While it’s true that set projects can be done on set schedules, and that office work can be done anywhere, it’s not true that cities are doomed.
I got a taste of that yesterday.
It was a little thing. A meetup in a bar for biochemistry entrepreneurs, students, and financiers. Maybe 50 people showed up, in 80 degree heat, on a patio near downtown Atlanta. It’s one of dozens of such meetings, in all sorts of disciplines, taking place every month around Atlanta’s science hubs. Money meets ideas informally, and while nothing happens at once a process moves forward.
DNA as a Programming Language, which will dominate growth in the next decades, accelerates the concentration. A lab is built around expensive equipment that can’t fit in your house. You can program a computer remotely. You can’t do that with a mass spec.
Shared facilities, even if owned by a single company, require workers to be there. It’s mostly young workers, and they will want to live close. They’ll want places to eat, drink, exercise, and party.
Atlanta is seeing this right now, as Georgia Tech expands into the west side of the city, and slums are placed by middle-class apartments. Neighborhoods that a few years ago were no-go zones are now crowded, gentrifying. There’s nothing the government can do to stop it because nothing segregates like property taxes.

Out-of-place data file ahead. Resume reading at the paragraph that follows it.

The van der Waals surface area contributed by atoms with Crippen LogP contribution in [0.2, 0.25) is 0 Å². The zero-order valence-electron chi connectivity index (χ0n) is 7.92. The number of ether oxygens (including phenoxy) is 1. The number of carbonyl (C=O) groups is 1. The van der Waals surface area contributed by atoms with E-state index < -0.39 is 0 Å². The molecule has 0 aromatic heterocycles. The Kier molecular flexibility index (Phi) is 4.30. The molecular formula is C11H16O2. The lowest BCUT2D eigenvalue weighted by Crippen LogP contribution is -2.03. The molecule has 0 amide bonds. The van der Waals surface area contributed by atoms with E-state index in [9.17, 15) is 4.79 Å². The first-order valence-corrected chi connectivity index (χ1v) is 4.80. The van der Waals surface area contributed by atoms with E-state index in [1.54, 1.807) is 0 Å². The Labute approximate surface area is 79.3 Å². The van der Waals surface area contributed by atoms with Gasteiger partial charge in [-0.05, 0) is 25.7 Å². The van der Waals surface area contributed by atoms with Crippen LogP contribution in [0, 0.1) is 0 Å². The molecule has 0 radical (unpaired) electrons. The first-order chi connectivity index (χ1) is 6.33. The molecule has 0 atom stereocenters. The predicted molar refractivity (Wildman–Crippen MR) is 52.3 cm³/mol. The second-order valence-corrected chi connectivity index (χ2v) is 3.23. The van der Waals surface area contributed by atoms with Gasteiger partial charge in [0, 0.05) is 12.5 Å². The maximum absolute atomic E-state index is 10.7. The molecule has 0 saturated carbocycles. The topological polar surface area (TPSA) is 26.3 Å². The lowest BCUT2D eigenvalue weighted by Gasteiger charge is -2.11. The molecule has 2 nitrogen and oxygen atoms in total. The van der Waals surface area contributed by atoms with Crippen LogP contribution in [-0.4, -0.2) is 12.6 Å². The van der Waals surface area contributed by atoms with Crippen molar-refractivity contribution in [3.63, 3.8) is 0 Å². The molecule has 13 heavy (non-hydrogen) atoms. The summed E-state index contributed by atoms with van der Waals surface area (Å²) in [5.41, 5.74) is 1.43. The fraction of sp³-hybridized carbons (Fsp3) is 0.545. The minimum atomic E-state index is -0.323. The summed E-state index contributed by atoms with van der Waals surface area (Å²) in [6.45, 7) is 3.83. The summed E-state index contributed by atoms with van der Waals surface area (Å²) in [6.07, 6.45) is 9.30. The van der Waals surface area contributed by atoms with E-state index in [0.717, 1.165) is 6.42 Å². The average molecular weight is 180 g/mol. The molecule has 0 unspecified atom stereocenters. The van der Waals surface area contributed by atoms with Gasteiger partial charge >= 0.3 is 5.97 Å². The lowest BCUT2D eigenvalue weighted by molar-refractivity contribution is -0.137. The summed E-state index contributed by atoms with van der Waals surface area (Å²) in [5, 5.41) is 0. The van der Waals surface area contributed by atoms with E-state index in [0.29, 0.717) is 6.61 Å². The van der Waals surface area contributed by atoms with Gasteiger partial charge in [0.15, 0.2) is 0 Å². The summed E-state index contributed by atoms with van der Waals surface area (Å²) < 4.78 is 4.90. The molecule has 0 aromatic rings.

Biochemistry won’t happen in just a few places, in Boston and San Francisco. The money may be centered there, as the markets are centered in New York. But any city with first-class research can build a biotech center, and every biotech center is going to go through explosive growth.
This is the world our children are building. It’s a world of cities, safe cities, big, beautiful cities, connected by technology but independent of it, and money is anxious to follow.